Perhaps the most famous woodchuck-propelled fly is the Llama, popularized by Eric Leiser. Like the Hair Wing Stonefly, and the Little Llama soft hackle, the wing on this old streamer combines guard hair and underfur, with seductive results.

Now is the time of year to experiment with new materials. If you haven't had the pleasure of using groundhog/woodchuck, I recommend you give it a try. To help you get started, listed alphabetically below are several mail order outfits that carry a good supply of woodchuck:

English Angling Trappings
Box 8885
New Fairfield, CT 06812
Tel: 203-746-4121
Email: alcoif@aol.com
Hunters Angling Supplies
Central Square, Box 300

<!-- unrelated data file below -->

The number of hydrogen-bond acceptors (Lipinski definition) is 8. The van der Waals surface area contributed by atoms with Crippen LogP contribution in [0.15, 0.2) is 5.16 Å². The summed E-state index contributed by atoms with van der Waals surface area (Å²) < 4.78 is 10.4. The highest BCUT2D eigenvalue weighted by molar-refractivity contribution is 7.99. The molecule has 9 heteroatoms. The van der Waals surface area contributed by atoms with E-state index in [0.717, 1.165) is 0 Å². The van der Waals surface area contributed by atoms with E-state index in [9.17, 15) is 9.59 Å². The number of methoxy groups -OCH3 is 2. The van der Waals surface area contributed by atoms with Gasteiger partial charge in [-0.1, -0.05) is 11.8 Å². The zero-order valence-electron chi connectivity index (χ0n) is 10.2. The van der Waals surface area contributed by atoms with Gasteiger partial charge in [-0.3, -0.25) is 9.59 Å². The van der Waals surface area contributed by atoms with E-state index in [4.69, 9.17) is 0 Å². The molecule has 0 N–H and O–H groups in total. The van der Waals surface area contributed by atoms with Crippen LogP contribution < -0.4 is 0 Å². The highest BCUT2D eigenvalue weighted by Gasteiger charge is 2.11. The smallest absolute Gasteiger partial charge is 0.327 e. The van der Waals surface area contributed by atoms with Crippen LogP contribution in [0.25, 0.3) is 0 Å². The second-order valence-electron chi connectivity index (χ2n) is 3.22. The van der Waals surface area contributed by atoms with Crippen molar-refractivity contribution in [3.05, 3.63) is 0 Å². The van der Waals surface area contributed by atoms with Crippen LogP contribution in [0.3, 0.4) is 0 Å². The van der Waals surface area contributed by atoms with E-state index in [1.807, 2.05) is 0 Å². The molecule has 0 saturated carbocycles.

New Boston, NH 03070
Tel: 1-800-331-8558
www.HuntersAngling.com
Whitetail Fly Tying Supplies
7060 Whitetail Court
Toledo, OH 43617
Tel: 1-800-579-5549

 

Adams Wulff

Adams Wulff

Peter Burton developed the Adams Wulff at least in part because he liked the aesthetic appearance of the banded guardhair when stacked for wings and tail. He then added what we all know to be proven fish-getters: muskrat dubbing and mixed brown and grizzly hackle.

Hook: Dry fly, 2XL, size 8 to 18
Thread: Black
Tail: Woodchuck body guard hair
Body: Gray muskrat fur
Wing: Woodchuck body guard hair
Hackle: Mixed brown and grizzly

Tip: Because Wulffs are known for their high visibility, I used hair dyed yellow on the fly pictured here.

Ausable Wulff

Ausable Wulff

Originated by Francis Betters in 1964, this Wulff is named after the Ausable River in the New York Adirondacks. Fran favors this pattern for rough water, where he prefers it in sizes 10 and 12.